Globalization and Translation

By Slava
Aug 17, 2009 · 3 min

Globalization has a simple meaning, but many interpretations. In order to not get lost in the muck of politics and intrigue, this article will focus more on just one or two aspects of the term. For instance, one key feature of globalization is that it should never be considered all-encompassing. Globalization is best taken in limited doses, such that it should refer to some countries instead of all world nations, or some languages instead of all global dialects. It's simply more practical that way, what with the sheer number of countries to consider and languages to translate (about 6,000 languages strong). When talking about globalization, six at a time is the manageable number to deal with.

A Better Understanding of Globalization Globalization's meanings and connotations may have taken a turn for the worse nowadays. News media used to refer to it as economic globalization that, as anti-globalization factions contend, should be preceded by the globalization of human rights and social programs. At present, it's not a word to be taken lightly. The only point of agreement between the pros and the antis is the fact that, as a thesaurus would say, globalization refers to making something global. In terms of globalizing translation-whether it's done by a solo translation service, machine translation, human translation, or a professional translation firm-it involves spreading translation services into several different nations and making it useable and applicable in those countries. Because of the rather social nature of this line of work, it's quite easy to see how it can be applied and used in, say, bridging cultural gaps, fostering international relations, or affecting anything related to diplomacy and diplomatic missions.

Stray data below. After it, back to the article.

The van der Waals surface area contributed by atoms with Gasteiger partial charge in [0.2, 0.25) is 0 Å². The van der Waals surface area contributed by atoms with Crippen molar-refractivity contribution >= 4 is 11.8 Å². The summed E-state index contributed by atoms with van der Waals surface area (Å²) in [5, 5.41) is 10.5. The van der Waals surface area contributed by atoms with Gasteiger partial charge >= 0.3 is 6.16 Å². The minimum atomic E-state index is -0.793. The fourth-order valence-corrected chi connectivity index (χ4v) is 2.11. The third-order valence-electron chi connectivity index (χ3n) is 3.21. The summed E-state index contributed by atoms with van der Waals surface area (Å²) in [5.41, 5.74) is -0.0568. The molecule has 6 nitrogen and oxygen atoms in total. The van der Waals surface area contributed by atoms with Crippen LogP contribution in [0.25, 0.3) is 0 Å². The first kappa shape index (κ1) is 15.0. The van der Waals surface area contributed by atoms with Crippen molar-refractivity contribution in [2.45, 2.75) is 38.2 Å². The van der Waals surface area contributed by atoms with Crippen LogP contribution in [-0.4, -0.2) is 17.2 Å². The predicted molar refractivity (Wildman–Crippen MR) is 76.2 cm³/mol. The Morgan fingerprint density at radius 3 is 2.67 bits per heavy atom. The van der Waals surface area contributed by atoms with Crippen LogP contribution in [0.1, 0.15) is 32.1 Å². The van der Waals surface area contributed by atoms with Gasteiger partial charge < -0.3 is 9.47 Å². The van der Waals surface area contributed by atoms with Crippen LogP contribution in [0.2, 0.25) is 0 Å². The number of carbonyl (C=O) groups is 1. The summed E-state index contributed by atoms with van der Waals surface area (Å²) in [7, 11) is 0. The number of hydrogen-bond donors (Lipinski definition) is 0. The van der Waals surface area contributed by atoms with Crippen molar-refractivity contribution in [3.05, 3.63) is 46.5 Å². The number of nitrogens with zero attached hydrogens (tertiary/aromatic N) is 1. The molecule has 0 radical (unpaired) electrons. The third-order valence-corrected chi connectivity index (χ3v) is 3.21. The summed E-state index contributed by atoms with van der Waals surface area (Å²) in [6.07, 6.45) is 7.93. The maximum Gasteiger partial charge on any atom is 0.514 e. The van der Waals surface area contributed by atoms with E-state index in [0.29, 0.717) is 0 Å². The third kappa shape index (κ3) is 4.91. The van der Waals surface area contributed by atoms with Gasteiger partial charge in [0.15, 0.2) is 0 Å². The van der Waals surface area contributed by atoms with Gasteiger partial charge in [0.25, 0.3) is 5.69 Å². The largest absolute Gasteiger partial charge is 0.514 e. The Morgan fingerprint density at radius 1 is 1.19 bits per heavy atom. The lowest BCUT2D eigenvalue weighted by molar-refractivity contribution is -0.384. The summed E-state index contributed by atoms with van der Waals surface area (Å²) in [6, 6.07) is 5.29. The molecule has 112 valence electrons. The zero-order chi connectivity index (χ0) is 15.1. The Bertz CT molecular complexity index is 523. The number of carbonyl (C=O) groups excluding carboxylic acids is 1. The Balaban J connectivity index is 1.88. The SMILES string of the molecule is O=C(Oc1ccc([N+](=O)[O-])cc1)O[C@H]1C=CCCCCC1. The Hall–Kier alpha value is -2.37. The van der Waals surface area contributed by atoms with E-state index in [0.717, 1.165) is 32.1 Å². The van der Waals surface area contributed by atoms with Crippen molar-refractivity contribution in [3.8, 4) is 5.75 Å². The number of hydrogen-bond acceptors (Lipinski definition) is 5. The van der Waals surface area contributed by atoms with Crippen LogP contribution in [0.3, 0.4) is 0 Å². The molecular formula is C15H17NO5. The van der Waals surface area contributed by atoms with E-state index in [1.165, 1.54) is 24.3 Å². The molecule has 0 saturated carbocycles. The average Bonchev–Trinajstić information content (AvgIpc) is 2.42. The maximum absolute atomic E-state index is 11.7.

A Better Understanding of Translation It has already been established how human translation services fit into the globalization landscape. Dealing with other countries naturally entails handling different languages, so international organizations should hire a fluent diplomat or a professional translation firm to handle that particular issue. Globalization is so intrinsically connected to translation that the former cannot do without the latter. When it comes to applying translation for globalization purposes, there is a requirement to make translation into one task-one time consuming, expensive, yet important task-that makes it an umbrella term for both linguistic operations and the adaptation of text, speech, or general communications to suit a given locale or culture (otherwise known as localization). As culture develops and society evolves, so do word meanings and languages. Localization and translation has thus become crucial in making the globalization phenomenon a feasible and beneficial concept. Also, localization may not be a separate discipline from translation any longer, because in order for global-scale translation to work, translators must at least know the fundamentals of localization.


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